The reason why Lucas’ film succeeds is that her film, ostensibly a character study of an individual (John) mourning and slowly recovering from a recent loss, latches onto something broader. Private pain remains inscrutable: what can be gleamed however is a shared sense of loss. There’s a sense of collective vulnerability here, which has less to do with the narrative premises and more to do with the film as a cultural artefact. By using cinema to translate as best she could the upset and the loss that she and her companions experienced, Lucas stumbled upon the primary function of all culture (as Juri Lotman once put it): to build meaning in the face of fear.

To be clear, I am not trying to detract anything from Lucas’ craft. The building blocks she uses to put Love Dog together are aptly chosen, a skilled blend of evocative and concrete. A man drives back to the place where he was born, having been away a long time. The place is down South in Mississippi and the man had been away working on an oil rig. Now he returns, but not to his own house: he is to house-sit an empty mansion by the river. He mourns the suicide of his girlfriend. As he drives in the semi-constant rain he listens to a radio host reading letters from his listeners: voices from a nation adrift, caught in fear, which the radio host promises to turn into song. But the film always cuts away. We never get to hear the songs.

Lucas is mobilising recognisable mythic tropes here but the execution is delicate enough to allow Love Dog to rest on those foundations without crossing into the terrain of clichés. Instead, these powerful metaphors hum quietly in the background. Here is a man driving home to an empty house, recovering from a loss: one finds an echo of the great American jeremiad, the yearning for a renewed communal bond. Not by chance, for we are in the South: ancient ghosts of collective guilt linger through the setting and lend historical substance to the shared sense of crisis.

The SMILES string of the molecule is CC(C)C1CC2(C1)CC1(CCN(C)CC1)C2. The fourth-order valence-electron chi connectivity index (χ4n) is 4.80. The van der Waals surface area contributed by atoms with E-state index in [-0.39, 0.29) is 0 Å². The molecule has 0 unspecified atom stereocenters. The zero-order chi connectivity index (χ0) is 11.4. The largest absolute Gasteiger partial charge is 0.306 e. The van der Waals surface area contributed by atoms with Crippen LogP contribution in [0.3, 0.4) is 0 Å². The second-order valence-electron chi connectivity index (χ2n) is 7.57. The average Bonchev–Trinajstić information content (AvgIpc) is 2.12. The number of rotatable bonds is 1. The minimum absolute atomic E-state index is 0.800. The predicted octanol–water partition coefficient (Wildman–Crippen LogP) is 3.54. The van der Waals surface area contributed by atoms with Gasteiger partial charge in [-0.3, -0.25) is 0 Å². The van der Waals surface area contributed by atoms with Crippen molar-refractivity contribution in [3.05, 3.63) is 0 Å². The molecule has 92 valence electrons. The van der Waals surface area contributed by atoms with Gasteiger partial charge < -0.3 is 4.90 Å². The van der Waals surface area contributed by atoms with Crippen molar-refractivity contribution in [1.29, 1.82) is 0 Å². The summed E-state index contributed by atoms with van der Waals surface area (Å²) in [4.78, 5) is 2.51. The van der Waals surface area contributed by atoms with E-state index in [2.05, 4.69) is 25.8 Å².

However, the film remains anchored to a semi-documentary gaze that pre-empts any rhetorical excess. The result is a tonal blend of symbolic and mundane, which emerges particularly in the use of space. The emptiness of the mansion that John looks after, for example, is clearly symbolic and yet the house itself is not abstract; it has, as I mentioned, a recognisable architectural identity, not to mention cupboards full of toilet paper and a neon pink net draped awkwardly over the bed, to keep mosquitoes out.

Other elements, potentially heavy-handed, are buried discreetly out of sight. For instance, the fact that John was working on an oil rig is only referred to in passing a couple of times (oil has long been a key signifier in the American mono-myth: betrayal of the land, loss of innocence, the failed promises of the American Dream, etc. Flashes of There Will Be Blood crossed my mind as I was watching).